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Irish pubs need to get real about drink quality

PUBLICANS and the drinks industry are largely to blame for the demise of pubs. Draft real ale is unavailable in 99% of Irish pubs – there is a selection of overpriced insipid chemical lagers, one-keg beer, and thankfully three stouts, all of which are the same strength – about 4.5%.

In Britain, 3.5% real ale is available in most pubs, and quite palatable mild beer with 2.2% alcohol used to be available everywhere.

Having weaker beers available would do a lot to solve the problems of alcoholism, drunkenness and drink-driving. However, real ale, which is brewed from malt, yeast (which is alive), hops and water contains no chemicals, but takes a degree of skill and care to brew, transport and manage. Irish publicans do not even keep a selection of quality bottled beer.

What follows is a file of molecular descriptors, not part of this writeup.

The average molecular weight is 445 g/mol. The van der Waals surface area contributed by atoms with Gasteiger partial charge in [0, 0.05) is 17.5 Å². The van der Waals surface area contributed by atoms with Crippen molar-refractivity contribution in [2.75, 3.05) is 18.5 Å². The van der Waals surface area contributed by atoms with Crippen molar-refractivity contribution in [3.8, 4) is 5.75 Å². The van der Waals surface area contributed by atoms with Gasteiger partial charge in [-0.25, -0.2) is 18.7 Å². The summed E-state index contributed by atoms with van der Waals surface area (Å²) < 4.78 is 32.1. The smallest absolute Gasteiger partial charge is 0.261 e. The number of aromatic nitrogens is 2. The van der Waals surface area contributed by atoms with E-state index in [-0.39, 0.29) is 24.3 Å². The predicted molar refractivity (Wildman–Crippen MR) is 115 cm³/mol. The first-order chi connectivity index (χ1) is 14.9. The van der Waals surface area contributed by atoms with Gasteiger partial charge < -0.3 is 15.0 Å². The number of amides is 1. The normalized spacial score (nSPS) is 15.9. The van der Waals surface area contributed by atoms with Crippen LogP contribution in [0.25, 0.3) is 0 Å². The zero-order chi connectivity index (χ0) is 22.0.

This probably reflects the idea of drinking beer to get drunk rather than as a gastronomic and social pleasure.

The traditional intimate, cosy and friendly (but scruffy) bars, emulated throughout the world as “Irish pubs”, has sadly disappeared here and been replaced by huge sterile lounges where customers sit in silence staring at TV screens or endure idiot music in every nook and cranny.

Roll on the day Wetherspoons comes to Ireland.

Michael Job

Rossnagrena

Glengarriff

Co Cork


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